uBlock Origins blocks questionable redirects - Cloudeight InfoAve

In the screenshot above, you can see when I clicked a link on a site I trust that I am being redirected to another site. I can choose to disable the block temporarily or permanently. In this case, I clicked on an advertisement (on purpose) and since I was interested in the products offered in the ad, I disabled the block temporarily.

Even the CIA and NSA use adblockers 

According to “Wired”

“A letter to Congress shared with Motherboard shows that the US National Security Agency, the Central Intelligence Agency, and other members of the Intelligence Community use ad blockers on their networks as a security protection. ‘The IC has implemented network-based ad-blocking technologies and uses information from several layers, including Domain Name System information, to block unwanted and malicious advertising content,’ the IC chief information officer wrote in the letter.

“You may use an ad blocker to make your browsing experience more pleasant, but the tools also have potential defense benefits. Attackers who try to run malicious ads on unscrupulous ad networks or taint legitimate-looking ads can steal data or sneak malware onto your device if you click, or sometimes by exploiting web vulnerabilities. The fact that the IC views ads as an unnecessary risk and even a threat speaks to long-standing problems with the industry. The NSA and Cybersecurity and Infrastructure Security Agency have released public guidance in recent years advising the use of ad blockers as a security protection, but the IC itself wasn’t required to adopt the measure. Its members deployed ad blockers voluntarily…” (Read more here.)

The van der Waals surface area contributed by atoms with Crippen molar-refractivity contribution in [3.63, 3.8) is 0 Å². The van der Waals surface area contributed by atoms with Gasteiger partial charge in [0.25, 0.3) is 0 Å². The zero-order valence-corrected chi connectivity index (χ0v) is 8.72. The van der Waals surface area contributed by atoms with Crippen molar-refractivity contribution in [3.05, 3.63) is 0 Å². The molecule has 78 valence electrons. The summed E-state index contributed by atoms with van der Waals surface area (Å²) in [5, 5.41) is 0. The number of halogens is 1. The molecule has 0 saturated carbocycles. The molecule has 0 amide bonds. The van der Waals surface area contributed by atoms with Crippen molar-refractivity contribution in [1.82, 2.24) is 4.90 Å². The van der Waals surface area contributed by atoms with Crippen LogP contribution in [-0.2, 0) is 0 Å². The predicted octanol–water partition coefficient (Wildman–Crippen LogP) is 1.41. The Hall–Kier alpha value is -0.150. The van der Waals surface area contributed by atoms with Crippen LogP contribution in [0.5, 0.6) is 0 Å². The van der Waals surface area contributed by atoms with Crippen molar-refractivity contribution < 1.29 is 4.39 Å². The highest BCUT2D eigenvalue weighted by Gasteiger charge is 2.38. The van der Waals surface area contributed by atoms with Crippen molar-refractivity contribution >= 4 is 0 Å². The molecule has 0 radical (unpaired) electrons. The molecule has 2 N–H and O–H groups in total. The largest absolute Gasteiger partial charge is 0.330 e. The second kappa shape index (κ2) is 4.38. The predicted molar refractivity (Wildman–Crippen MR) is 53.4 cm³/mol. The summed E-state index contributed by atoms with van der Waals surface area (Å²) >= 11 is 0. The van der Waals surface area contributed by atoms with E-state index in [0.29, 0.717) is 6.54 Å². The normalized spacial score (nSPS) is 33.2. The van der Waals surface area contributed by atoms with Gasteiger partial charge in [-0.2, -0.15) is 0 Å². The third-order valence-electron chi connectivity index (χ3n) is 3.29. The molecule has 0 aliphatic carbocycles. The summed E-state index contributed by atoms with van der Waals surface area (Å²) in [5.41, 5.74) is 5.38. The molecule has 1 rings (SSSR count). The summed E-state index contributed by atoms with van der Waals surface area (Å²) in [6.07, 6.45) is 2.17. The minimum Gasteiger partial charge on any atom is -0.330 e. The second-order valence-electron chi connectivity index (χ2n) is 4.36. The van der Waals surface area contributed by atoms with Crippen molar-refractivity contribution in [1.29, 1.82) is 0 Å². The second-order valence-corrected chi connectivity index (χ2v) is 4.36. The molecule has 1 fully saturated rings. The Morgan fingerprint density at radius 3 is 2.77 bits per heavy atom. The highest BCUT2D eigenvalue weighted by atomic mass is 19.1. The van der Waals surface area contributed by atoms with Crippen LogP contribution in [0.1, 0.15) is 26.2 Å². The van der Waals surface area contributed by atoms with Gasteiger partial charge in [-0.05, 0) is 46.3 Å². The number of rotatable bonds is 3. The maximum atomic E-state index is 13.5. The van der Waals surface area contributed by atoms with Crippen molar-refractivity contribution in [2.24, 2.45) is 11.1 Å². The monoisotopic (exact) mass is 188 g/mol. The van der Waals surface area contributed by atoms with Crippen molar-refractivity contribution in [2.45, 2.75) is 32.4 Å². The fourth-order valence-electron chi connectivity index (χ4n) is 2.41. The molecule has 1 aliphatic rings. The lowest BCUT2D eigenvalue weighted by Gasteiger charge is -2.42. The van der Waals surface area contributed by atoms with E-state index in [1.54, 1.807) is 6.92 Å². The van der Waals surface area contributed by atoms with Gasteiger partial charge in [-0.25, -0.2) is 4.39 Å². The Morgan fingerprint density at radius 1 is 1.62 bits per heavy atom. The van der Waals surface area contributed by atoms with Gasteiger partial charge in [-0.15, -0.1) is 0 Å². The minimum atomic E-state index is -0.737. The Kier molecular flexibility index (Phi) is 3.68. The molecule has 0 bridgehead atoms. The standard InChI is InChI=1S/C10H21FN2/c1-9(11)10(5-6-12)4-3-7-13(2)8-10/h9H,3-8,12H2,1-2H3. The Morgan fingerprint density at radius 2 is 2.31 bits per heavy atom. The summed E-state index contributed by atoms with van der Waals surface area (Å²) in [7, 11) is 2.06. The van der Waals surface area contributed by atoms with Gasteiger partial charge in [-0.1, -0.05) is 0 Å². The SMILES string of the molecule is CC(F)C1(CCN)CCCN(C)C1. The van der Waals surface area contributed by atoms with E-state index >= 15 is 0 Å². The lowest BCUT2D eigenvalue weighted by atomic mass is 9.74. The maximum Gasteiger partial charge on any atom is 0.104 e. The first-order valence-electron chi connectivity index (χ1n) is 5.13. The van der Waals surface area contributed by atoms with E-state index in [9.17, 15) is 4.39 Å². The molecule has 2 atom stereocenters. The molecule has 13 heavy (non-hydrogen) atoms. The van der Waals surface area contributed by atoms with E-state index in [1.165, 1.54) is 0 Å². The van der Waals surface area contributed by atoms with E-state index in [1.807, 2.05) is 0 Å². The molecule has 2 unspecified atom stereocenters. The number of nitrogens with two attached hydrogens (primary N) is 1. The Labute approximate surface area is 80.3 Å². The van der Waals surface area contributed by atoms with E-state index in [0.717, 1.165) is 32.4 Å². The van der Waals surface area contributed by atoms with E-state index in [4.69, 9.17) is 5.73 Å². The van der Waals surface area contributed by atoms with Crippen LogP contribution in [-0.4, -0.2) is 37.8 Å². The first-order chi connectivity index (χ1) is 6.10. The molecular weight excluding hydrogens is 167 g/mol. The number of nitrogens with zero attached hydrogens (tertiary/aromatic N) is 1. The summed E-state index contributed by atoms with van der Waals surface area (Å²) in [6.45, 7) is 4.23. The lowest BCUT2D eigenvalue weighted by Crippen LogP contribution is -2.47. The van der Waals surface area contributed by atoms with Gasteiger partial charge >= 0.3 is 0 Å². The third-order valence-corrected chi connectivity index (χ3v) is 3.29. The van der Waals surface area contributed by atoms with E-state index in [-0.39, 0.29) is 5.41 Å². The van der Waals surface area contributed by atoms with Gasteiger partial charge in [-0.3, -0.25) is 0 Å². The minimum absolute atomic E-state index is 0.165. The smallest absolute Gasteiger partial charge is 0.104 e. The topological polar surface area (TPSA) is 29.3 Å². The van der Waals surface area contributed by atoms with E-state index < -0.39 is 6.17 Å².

Our favorite adblocker is uBlock Origin

The one adblocker we recommend above all others is uBlock Origin. It is not just an ad blocker, it’s also a malicious content and redirect blocker.

Open-source ad blocker

The uBlock Origin is a free and open-source, cross-platform browser extension for content filtering—primarily aimed at neutralizing privacy invasion in an efficient, user-friendly method.